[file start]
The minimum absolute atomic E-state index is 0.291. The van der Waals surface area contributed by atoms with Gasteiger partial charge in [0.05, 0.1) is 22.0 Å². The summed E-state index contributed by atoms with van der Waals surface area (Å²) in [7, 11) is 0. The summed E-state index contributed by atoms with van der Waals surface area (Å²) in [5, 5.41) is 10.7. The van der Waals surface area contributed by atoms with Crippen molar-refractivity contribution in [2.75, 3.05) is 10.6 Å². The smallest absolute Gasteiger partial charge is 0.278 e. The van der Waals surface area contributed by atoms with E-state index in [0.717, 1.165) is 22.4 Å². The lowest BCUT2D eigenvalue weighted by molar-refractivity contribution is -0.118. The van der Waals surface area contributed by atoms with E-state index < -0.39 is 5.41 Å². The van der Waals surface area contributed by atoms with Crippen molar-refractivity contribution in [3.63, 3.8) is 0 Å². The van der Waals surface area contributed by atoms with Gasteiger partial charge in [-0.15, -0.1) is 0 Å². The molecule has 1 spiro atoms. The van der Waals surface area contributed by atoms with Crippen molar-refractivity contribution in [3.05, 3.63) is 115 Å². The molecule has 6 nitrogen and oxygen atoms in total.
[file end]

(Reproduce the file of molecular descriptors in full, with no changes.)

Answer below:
The minimum absolute atomic E-state index is 0.291. The van der Waals surface area contributed by atoms with Gasteiger partial charge in [0.05, 0.1) is 22.0 Å². The summed E-state index contributed by atoms with van der Waals surface area (Å²) in [7, 11) is 0. The summed E-state index contributed by atoms with van der Waals surface area (Å²) in [5, 5.41) is 10.7. The van der Waals surface area contributed by atoms with Crippen molar-refractivity contribution in [2.75, 3.05) is 10.6 Å². The smallest absolute Gasteiger partial charge is 0.278 e. The van der Waals surface area contributed by atoms with E-state index in [0.717, 1.165) is 22.4 Å². The lowest BCUT2D eigenvalue weighted by molar-refractivity contribution is -0.118. The van der Waals surface area contributed by atoms with E-state index < -0.39 is 5.41 Å². The van der Waals surface area contributed by atoms with Crippen molar-refractivity contribution in [3.63, 3.8) is 0 Å². The van der Waals surface area contributed by atoms with Gasteiger partial charge in [-0.15, -0.1) is 0 Å². The molecule has 1 spiro atoms. The van der Waals surface area contributed by atoms with Crippen molar-refractivity contribution in [3.05, 3.63) is 115 Å². The molecule has 6 nitrogen and oxygen atoms in total.